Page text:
Sunday, February 25, 2024

[Herpetology • 2024] Eunectes akayimaDisentangling the Anacondas: Revealing a New Green Species and Rethinking Yellows

Eunectes murinus (Linnaeus, 1758) 
Eunectes akayima Rivas, De La Quintana, Mancuso, Pacheco, Rivas, Mariotto, Salazar-Valenzuela, Tepeña Baihua, Baihua, Burghardt, Vonk, Hernandez, García-Pérez, Fry & Corey-Rivas, 2024

E. notaeus Cope, 1862 

Anacondas, genus Eunectes, are a group of aquatic snakes with a wide distribution in South America. The taxonomic status of several species has been uncertain and/or controversial. Using genetic data from four recognized anaconda species across nine countries, this study investigates the phylogenetic relationships within the genus Eunectes. A key finding was the identification of two distinct clades within Eunectes murinus, revealing two species as cryptic yet genetically deeply divergent. This has led to the recognition of the Northern Green Anaconda as a separate species (Eunectes akayima sp. nov.), distinct from its southern counterpart (E. murinus), the Southern Green Anaconda. Additionally, our data challenge the current understanding of Yellow Anaconda species by proposing the unification of Eunectes deschauenseei and Eunectes beniensis into a single species with Eunectes notaeus. This reclassification is based on comprehensive genetic and phylogeographic analyses, suggesting closer relationships than previously recognized and the realization that our understanding of their geographic ranges is insufficient to justify its use as a separation criterion. We also present a phylogeographic hypothesis that traces the Miocene diversification of anacondas in western South America. Beyond its academic significance, this study has vital implications for the conservation of these iconic reptile species, highlighting our lack of knowledge about the diversity of the South American fauna and the need for revised strategies to conserve the newly identified and reclassified species.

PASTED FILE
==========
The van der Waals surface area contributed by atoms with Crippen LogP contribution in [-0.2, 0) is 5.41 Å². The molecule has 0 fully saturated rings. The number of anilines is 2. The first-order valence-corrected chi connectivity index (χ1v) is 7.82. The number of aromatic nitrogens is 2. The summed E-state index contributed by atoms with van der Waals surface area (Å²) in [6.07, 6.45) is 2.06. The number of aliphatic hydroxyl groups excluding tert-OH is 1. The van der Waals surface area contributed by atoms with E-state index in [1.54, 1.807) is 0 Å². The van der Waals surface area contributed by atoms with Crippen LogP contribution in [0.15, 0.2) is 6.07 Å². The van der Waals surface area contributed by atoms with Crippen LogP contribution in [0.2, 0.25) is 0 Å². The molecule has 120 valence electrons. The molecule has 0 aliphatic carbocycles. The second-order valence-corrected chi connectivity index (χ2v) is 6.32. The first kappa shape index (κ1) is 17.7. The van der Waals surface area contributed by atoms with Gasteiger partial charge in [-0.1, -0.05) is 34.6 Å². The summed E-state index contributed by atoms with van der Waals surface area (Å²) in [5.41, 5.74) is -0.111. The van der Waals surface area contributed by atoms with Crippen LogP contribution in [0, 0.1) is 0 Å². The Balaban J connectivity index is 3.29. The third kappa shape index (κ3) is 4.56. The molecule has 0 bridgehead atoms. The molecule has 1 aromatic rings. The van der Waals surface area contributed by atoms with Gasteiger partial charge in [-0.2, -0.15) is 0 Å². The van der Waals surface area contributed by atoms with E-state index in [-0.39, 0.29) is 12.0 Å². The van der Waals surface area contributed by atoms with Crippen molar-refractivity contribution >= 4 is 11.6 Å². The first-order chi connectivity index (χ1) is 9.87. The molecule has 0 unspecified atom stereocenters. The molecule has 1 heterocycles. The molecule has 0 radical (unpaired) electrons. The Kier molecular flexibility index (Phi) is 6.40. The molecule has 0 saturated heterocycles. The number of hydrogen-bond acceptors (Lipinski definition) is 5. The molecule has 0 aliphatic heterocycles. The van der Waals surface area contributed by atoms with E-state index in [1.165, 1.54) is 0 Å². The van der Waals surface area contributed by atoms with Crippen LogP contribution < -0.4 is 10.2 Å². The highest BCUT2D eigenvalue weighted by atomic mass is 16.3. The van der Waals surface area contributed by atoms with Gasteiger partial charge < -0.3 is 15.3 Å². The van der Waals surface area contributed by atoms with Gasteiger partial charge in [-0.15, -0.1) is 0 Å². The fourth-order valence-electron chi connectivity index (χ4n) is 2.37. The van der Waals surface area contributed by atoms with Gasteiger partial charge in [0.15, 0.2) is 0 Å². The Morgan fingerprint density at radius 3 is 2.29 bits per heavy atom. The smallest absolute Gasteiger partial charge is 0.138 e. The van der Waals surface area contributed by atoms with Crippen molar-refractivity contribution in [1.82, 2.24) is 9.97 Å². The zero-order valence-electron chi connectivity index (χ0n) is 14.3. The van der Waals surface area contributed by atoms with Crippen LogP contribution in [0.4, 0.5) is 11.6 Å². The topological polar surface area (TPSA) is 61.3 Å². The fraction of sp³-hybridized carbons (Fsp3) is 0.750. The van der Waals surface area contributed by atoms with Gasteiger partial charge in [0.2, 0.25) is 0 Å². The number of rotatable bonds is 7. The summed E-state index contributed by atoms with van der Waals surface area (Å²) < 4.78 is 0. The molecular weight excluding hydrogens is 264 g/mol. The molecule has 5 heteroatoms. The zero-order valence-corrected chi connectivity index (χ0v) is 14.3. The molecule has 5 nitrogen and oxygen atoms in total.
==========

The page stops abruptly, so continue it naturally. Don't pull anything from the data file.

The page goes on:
Keywords: cryptic diversity; Boidae; South America; Llanos; Pebas system; Orinoco basin; redundant species

Eunectes akayima sp. nov.

We propose the common name, Northern Green Anaconda, for Eunectes akayima sp. nov. Before the arrival of the Spaniards, northern Venezuela was occupied by various Indigenous nations, among which the Caribs were an important group. Several Carib nations remain including the Kariña, Panare, Yekuana, Pemones, and Akawaio. The word for anaconda in various Cariban languages is a variant of akayima/okoyimo/okoimo, in which akayi/okoyi/okoi means “snake” and the suffix -ima/-imo means “large”. The suffix -ima/-imo does not necessarily mean ‘large’ in a physical sense. Rather, it is used to denote the kind of largeness that indicates a different category of being. The literal translation of akayima is “The Great Snake” (S. Gildea pers. comm.). The species name akayima is pronounced as follows: əkəyimə in standard dictionary pronunciation font; ŭkŭyēmŭ using the phonics; and uh-kuh-yee-muh using the Plotkin method for English-like writing to capture Cariban language pronunciations [Plotkin, 1994]. The word akayima is also used to refer to the rainbow, probably associated with a feathered serpent in their belief system that came out after rains to dry its feathers [Gumilla, 1740]. We, therefore, acknowledge the culture of these Indigenous people who share their territories with this species by adopting their word for anaconda as the specific epithet for this new species. We propose the common name for E. murinus as Southern Green Anaconda, to promote taxonomic stability for the most widely distributed species and avoid confusion. Table 6 provides a comparison between the E. akayima sp. nov. holotype, one of its paratypes, and the E. murinus lectotype.